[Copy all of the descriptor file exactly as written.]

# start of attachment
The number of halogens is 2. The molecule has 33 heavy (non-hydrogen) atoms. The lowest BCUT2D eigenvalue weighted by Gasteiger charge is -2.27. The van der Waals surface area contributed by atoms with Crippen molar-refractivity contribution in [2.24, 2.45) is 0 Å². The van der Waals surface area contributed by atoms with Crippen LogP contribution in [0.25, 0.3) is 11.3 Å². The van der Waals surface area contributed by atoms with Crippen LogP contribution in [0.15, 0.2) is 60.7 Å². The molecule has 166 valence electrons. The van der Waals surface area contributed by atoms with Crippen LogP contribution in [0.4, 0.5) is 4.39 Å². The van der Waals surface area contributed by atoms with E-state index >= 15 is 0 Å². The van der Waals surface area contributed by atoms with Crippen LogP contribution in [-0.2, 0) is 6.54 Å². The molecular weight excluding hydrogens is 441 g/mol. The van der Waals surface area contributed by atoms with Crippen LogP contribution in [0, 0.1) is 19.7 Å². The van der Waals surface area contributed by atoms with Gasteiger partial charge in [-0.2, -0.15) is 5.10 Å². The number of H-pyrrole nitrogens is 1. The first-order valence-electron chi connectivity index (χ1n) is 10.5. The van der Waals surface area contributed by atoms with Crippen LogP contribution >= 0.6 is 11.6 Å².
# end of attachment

The number of halogens is 2. The molecule has 33 heavy (non-hydrogen) atoms. The lowest BCUT2D eigenvalue weighted by Gasteiger charge is -2.27. The van der Waals surface area contributed by atoms with Crippen molar-refractivity contribution in [2.24, 2.45) is 0 Å². The van der Waals surface area contributed by atoms with Crippen LogP contribution in [0.25, 0.3) is 11.3 Å². The van der Waals surface area contributed by atoms with Crippen LogP contribution in [0.15, 0.2) is 60.7 Å². The molecule has 166 valence electrons. The van der Waals surface area contributed by atoms with Crippen LogP contribution in [0.4, 0.5) is 4.39 Å². The van der Waals surface area contributed by atoms with E-state index >= 15 is 0 Å². The van der Waals surface area contributed by atoms with Crippen LogP contribution in [-0.2, 0) is 6.54 Å². The molecular weight excluding hydrogens is 441 g/mol. The van der Waals surface area contributed by atoms with Crippen LogP contribution in [0, 0.1) is 19.7 Å². The van der Waals surface area contributed by atoms with Gasteiger partial charge in [-0.2, -0.15) is 5.10 Å². The number of H-pyrrole nitrogens is 1. The first-order valence-electron chi connectivity index (χ1n) is 10.5. The van der Waals surface area contributed by atoms with Crippen LogP contribution >= 0.6 is 11.6 Å².